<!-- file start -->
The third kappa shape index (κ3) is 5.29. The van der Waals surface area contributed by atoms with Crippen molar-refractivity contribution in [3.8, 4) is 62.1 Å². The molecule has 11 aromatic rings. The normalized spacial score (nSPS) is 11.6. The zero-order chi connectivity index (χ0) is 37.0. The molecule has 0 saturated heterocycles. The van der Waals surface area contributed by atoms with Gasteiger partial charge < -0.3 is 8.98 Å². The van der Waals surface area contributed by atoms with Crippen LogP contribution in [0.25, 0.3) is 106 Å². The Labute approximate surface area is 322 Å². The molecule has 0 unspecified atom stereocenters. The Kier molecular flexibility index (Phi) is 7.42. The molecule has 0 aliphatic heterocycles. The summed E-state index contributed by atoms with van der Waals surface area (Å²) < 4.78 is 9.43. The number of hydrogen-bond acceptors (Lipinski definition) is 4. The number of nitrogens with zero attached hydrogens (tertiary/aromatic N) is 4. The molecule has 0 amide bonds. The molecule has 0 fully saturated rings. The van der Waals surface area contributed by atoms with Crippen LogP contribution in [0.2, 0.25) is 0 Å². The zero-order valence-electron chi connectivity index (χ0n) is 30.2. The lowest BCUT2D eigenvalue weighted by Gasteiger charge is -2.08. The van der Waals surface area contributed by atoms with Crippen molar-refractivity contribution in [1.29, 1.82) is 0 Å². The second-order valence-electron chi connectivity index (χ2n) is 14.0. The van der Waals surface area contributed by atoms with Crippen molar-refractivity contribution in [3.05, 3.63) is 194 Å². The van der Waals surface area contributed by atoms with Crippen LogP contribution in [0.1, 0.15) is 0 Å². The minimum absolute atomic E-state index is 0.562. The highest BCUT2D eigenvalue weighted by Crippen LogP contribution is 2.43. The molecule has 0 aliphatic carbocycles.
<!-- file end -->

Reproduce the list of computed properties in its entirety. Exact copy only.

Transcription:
The third kappa shape index (κ3) is 5.29. The van der Waals surface area contributed by atoms with Crippen molar-refractivity contribution in [3.8, 4) is 62.1 Å². The molecule has 11 aromatic rings. The normalized spacial score (nSPS) is 11.6. The zero-order chi connectivity index (χ0) is 37.0. The molecule has 0 saturated heterocycles. The van der Waals surface area contributed by atoms with Gasteiger partial charge < -0.3 is 8.98 Å². The van der Waals surface area contributed by atoms with Crippen LogP contribution in [0.25, 0.3) is 106 Å². The Labute approximate surface area is 322 Å². The molecule has 0 unspecified atom stereocenters. The Kier molecular flexibility index (Phi) is 7.42. The molecule has 0 aliphatic heterocycles. The summed E-state index contributed by atoms with van der Waals surface area (Å²) < 4.78 is 9.43. The number of hydrogen-bond acceptors (Lipinski definition) is 4. The number of nitrogens with zero attached hydrogens (tertiary/aromatic N) is 4. The molecule has 0 amide bonds. The molecule has 0 fully saturated rings. The van der Waals surface area contributed by atoms with Crippen LogP contribution in [0.2, 0.25) is 0 Å². The zero-order valence-electron chi connectivity index (χ0n) is 30.2. The lowest BCUT2D eigenvalue weighted by Gasteiger charge is -2.08. The van der Waals surface area contributed by atoms with Crippen molar-refractivity contribution in [1.29, 1.82) is 0 Å². The second-order valence-electron chi connectivity index (χ2n) is 14.0. The van der Waals surface area contributed by atoms with Crippen molar-refractivity contribution in [3.05, 3.63) is 194 Å². The van der Waals surface area contributed by atoms with Crippen LogP contribution in [0.1, 0.15) is 0 Å². The minimum absolute atomic E-state index is 0.562. The highest BCUT2D eigenvalue weighted by Crippen LogP contribution is 2.43. The molecule has 0 aliphatic carbocycles.